The legislation also replaces California’s “good cause” requirement with what Portantino says is concrete, versus discretionary, criteria for licensing authorities to use in determining whether someone is a “qualified” applicant.
Licensing officials would have to conduct in-person interviews with applicants, for example, and interview at least three character references, with a preference that at least one be a spouse or cohabitant. Authorities could also review “publicly available statements or posts regarding or made by the applicant,” as a way to determine if someone applying for a license is a danger to the public or themselves.
The proposal would also set the minimum age to obtain a permit to 21 and establish new gun training and storage requirements.
Advocates contend that these requirements fall squarely within the Bruen decision.
Ari Freilich, state policy director for Giffords Law Center to Prevent Gun Violence, said “much remains to be seen” with how courts interpret the Bruen decision. But the ruling didn’t outlaw “objective but strong” qualification standards someone must meet to carry a weapon in public.
The proposal would bring California into compliance with the Bruen ruling, Freilich said, but in a way that could also “help limit the damage, limit the harms, that the extreme court decision might otherwise cause.”
Gun rights advocates, unsurprisingly, hate the bill.
In a statement, National Rifle Assn. Western Regional Director Dan Reid called SB 918 “an overt attempt to undermine the Supreme Court’s ruling.”
“In the Bruen case, the court held that individuals have a right to bear arms outside the home and that states with discretionary ‘may-issue’ permitting schemes such as California fell short of the protections guaranteed under the U.S. Constitution,” Reid said. “Rather than making a good faith effort to comply with this ruling, this legislation is defiant.”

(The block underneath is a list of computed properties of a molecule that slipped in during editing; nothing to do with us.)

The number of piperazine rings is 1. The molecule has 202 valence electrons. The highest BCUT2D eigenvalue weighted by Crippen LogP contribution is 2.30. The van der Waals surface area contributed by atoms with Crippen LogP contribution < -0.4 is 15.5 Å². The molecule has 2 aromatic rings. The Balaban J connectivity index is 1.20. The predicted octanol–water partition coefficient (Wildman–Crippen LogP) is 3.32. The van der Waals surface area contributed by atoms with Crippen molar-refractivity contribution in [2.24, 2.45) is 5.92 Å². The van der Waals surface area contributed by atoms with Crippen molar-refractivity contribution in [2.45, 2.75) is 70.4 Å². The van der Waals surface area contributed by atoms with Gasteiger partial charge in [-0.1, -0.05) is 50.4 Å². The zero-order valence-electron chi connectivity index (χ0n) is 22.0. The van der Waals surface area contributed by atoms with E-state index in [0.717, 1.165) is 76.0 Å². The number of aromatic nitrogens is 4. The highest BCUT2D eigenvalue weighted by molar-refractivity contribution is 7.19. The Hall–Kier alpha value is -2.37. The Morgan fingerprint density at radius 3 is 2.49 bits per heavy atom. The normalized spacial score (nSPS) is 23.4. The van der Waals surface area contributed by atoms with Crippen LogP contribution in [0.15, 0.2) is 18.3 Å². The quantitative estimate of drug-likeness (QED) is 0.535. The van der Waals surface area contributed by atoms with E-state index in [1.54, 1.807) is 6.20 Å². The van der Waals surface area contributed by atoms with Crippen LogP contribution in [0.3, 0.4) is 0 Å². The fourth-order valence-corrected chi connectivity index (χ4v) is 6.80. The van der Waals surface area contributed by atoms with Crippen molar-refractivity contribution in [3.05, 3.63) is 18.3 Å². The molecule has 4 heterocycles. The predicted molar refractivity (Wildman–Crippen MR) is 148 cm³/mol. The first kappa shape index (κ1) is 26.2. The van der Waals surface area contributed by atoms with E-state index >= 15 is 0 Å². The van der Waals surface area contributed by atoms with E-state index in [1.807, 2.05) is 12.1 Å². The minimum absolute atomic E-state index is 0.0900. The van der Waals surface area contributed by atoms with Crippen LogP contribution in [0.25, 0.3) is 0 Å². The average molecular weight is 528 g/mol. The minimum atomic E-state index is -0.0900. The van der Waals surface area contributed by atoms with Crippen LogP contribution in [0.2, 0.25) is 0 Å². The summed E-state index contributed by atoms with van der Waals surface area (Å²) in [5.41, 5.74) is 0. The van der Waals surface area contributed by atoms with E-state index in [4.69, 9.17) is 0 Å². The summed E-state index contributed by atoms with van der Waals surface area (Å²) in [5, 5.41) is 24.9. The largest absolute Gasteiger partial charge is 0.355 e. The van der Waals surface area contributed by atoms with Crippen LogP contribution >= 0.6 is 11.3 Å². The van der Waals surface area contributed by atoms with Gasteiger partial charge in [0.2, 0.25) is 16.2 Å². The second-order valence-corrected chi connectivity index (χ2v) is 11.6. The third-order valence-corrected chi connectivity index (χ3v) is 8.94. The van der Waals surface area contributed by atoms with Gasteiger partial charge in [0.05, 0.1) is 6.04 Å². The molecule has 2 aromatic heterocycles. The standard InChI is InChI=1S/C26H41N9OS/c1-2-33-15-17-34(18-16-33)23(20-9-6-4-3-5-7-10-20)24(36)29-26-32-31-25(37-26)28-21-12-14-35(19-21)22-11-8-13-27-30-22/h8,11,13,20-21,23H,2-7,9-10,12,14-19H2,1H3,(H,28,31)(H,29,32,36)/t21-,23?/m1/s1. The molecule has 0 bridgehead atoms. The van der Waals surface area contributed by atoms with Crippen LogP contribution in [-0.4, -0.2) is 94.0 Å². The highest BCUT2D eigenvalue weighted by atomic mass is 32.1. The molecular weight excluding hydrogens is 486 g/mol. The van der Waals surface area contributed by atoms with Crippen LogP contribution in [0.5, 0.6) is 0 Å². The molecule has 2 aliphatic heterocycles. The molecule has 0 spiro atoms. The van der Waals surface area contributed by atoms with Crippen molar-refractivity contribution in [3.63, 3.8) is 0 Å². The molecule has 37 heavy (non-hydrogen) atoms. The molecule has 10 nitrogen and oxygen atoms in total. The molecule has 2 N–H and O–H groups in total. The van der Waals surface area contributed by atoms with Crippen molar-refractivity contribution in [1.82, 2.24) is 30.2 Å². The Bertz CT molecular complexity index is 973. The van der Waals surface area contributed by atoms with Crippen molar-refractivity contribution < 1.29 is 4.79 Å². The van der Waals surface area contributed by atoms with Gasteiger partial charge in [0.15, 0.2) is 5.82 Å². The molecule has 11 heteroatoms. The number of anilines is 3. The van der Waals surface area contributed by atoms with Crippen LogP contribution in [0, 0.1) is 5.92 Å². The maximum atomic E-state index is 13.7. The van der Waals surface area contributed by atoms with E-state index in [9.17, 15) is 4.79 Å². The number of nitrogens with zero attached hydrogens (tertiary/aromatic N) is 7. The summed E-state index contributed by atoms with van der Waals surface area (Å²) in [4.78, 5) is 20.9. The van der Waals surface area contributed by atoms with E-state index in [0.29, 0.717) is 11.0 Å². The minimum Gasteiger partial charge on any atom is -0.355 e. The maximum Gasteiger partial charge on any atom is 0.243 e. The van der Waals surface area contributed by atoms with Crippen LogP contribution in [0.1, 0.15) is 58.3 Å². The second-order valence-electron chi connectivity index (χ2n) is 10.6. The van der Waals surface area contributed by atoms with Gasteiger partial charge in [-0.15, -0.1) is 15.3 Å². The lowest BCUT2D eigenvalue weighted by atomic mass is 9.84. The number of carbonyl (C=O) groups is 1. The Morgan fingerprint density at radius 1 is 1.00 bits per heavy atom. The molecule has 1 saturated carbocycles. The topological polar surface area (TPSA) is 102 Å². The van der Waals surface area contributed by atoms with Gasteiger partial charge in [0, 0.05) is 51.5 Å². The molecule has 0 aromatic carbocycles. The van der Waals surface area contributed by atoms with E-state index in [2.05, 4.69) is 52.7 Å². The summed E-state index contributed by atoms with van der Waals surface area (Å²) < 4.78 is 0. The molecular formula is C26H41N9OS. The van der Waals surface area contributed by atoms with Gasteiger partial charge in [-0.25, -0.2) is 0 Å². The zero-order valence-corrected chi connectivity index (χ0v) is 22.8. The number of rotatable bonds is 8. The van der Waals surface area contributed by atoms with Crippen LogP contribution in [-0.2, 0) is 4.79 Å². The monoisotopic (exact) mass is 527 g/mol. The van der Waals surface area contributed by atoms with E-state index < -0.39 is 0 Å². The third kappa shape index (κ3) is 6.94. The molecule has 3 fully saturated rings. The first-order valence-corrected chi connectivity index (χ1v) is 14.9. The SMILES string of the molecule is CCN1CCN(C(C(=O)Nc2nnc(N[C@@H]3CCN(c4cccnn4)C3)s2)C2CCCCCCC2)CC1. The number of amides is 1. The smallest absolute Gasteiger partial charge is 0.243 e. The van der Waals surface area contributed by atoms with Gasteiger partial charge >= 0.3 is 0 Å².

The bill will almost certainly draw legal challenges if it’s signed into law by Newsom, which is expected.
Erwin Chemerinsky, dean of the UC Berkeley School of Law, said that at this point, almost any new gun control law is subject to a constitutional challenge.
But certain provisions in SB 918, notably the interview and character witness requirements, might be more constitutionally dubious than others, Chemerinsky said.
“I think some parts of it would be constitutional, some parts likely unconstitutional.”
A looming deadline
Lawmakers have until the clock strikes midnight on Wednesday to pass the hundreds of bills awaiting final approval.
Portantino added an urgency clause to SB 918, meaning it will go into effect immediately once signed. But that threshold requires a two-thirds majority vote in both houses of the Legislature. Portantino said he thought he had the numbers. The Assembly needs to vote on the bill before the Senate can send it off to Newsom on concurrence.
The proposal will join more than a dozen gun control bills Newsom prioritized this year to mitigate a crisis of mass shootings. The governor has already signed several into law, including one that increases legal liability through private right of action against the industry, another that limits firearm advertising to minors and a third that further restricts ghost guns.
Portantino said SB 918 was a way, within Bruen, to keep a strong concealed carry law on the books in California.
“Obviously, there’s a risk behind that. But I think it would be irresponsible for us not to go down that road,” he said. “You have no choice. You have to do this.”